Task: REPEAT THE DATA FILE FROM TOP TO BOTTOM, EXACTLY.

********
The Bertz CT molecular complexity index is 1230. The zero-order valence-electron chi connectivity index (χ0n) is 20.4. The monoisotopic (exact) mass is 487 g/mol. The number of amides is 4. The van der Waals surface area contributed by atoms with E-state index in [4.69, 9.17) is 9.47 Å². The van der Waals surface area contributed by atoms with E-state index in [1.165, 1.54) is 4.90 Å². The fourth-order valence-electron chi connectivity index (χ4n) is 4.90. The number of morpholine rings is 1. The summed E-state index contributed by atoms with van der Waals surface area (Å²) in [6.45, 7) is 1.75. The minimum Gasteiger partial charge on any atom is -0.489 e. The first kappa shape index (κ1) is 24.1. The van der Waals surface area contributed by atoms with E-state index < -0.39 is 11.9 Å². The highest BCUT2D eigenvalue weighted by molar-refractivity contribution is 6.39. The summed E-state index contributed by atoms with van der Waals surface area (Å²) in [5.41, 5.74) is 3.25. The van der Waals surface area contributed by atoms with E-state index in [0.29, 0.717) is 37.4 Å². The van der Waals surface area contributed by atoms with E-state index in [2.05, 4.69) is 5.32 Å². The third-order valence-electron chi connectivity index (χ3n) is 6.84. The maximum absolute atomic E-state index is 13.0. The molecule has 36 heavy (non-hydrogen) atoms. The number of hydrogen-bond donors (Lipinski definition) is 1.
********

The Bertz CT molecular complexity index is 1230. The zero-order valence-electron chi connectivity index (χ0n) is 20.4. The monoisotopic (exact) mass is 487 g/mol. The number of amides is 4. The van der Waals surface area contributed by atoms with E-state index in [4.69, 9.17) is 9.47 Å². The van der Waals surface area contributed by atoms with E-state index in [1.165, 1.54) is 4.90 Å². The fourth-order valence-electron chi connectivity index (χ4n) is 4.90. The number of morpholine rings is 1. The summed E-state index contributed by atoms with van der Waals surface area (Å²) in [6.45, 7) is 1.75. The minimum Gasteiger partial charge on any atom is -0.489 e. The first kappa shape index (κ1) is 24.1. The van der Waals surface area contributed by atoms with E-state index < -0.39 is 11.9 Å². The highest BCUT2D eigenvalue weighted by molar-refractivity contribution is 6.39. The summed E-state index contributed by atoms with van der Waals surface area (Å²) in [5.41, 5.74) is 3.25. The van der Waals surface area contributed by atoms with E-state index in [0.29, 0.717) is 37.4 Å². The van der Waals surface area contributed by atoms with E-state index in [2.05, 4.69) is 5.32 Å². The third-order valence-electron chi connectivity index (χ3n) is 6.84. The maximum absolute atomic E-state index is 13.0. The molecule has 36 heavy (non-hydrogen) atoms. The number of hydrogen-bond donors (Lipinski definition) is 1.